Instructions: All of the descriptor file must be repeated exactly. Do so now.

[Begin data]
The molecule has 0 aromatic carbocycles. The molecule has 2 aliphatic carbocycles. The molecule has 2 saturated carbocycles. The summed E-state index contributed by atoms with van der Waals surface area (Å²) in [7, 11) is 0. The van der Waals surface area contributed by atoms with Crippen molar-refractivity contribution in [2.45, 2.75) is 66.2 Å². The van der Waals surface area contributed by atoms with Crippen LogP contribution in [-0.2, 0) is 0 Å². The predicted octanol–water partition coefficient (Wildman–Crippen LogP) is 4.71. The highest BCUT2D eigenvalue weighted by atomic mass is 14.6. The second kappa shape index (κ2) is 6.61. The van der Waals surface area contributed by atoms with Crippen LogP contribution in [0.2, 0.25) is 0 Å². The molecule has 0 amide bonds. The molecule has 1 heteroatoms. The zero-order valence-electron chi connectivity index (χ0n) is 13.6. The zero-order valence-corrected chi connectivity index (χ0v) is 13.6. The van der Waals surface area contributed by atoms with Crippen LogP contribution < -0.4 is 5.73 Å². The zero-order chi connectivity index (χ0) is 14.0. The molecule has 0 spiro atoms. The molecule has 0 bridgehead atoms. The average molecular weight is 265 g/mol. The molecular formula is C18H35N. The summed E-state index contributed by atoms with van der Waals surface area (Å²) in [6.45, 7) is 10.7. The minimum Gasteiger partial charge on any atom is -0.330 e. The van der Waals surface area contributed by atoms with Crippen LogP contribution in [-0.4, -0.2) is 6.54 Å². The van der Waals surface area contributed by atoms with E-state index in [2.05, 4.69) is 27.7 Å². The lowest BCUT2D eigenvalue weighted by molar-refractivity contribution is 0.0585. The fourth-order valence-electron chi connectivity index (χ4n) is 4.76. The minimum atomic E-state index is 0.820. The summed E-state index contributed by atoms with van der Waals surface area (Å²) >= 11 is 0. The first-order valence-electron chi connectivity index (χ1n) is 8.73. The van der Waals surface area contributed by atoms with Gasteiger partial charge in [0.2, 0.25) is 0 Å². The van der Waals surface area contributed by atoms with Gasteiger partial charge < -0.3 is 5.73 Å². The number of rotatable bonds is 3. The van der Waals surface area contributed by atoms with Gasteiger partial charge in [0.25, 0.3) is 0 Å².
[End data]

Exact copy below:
The molecule has 0 aromatic carbocycles. The molecule has 2 aliphatic carbocycles. The molecule has 2 saturated carbocycles. The summed E-state index contributed by atoms with van der Waals surface area (Å²) in [7, 11) is 0. The van der Waals surface area contributed by atoms with Crippen molar-refractivity contribution in [2.45, 2.75) is 66.2 Å². The van der Waals surface area contributed by atoms with Crippen LogP contribution in [-0.2, 0) is 0 Å². The predicted octanol–water partition coefficient (Wildman–Crippen LogP) is 4.71. The highest BCUT2D eigenvalue weighted by atomic mass is 14.6. The second kappa shape index (κ2) is 6.61. The van der Waals surface area contributed by atoms with Crippen LogP contribution in [0.2, 0.25) is 0 Å². The molecule has 0 amide bonds. The molecule has 1 heteroatoms. The zero-order valence-electron chi connectivity index (χ0n) is 13.6. The zero-order valence-corrected chi connectivity index (χ0v) is 13.6. The van der Waals surface area contributed by atoms with Crippen LogP contribution < -0.4 is 5.73 Å². The zero-order chi connectivity index (χ0) is 14.0. The molecule has 0 spiro atoms. The molecule has 0 bridgehead atoms. The average molecular weight is 265 g/mol. The molecular formula is C18H35N. The summed E-state index contributed by atoms with van der Waals surface area (Å²) in [6.45, 7) is 10.7. The minimum Gasteiger partial charge on any atom is -0.330 e. The van der Waals surface area contributed by atoms with Crippen LogP contribution in [-0.4, -0.2) is 6.54 Å². The van der Waals surface area contributed by atoms with E-state index in [2.05, 4.69) is 27.7 Å². The lowest BCUT2D eigenvalue weighted by molar-refractivity contribution is 0.0585. The fourth-order valence-electron chi connectivity index (χ4n) is 4.76. The minimum atomic E-state index is 0.820. The summed E-state index contributed by atoms with van der Waals surface area (Å²) >= 11 is 0. The first-order valence-electron chi connectivity index (χ1n) is 8.73. The van der Waals surface area contributed by atoms with Gasteiger partial charge in [0.2, 0.25) is 0 Å². The van der Waals surface area contributed by atoms with Gasteiger partial charge < -0.3 is 5.73 Å². The number of rotatable bonds is 3. The van der Waals surface area contributed by atoms with Gasteiger partial charge in [0.25, 0.3) is 0 Å².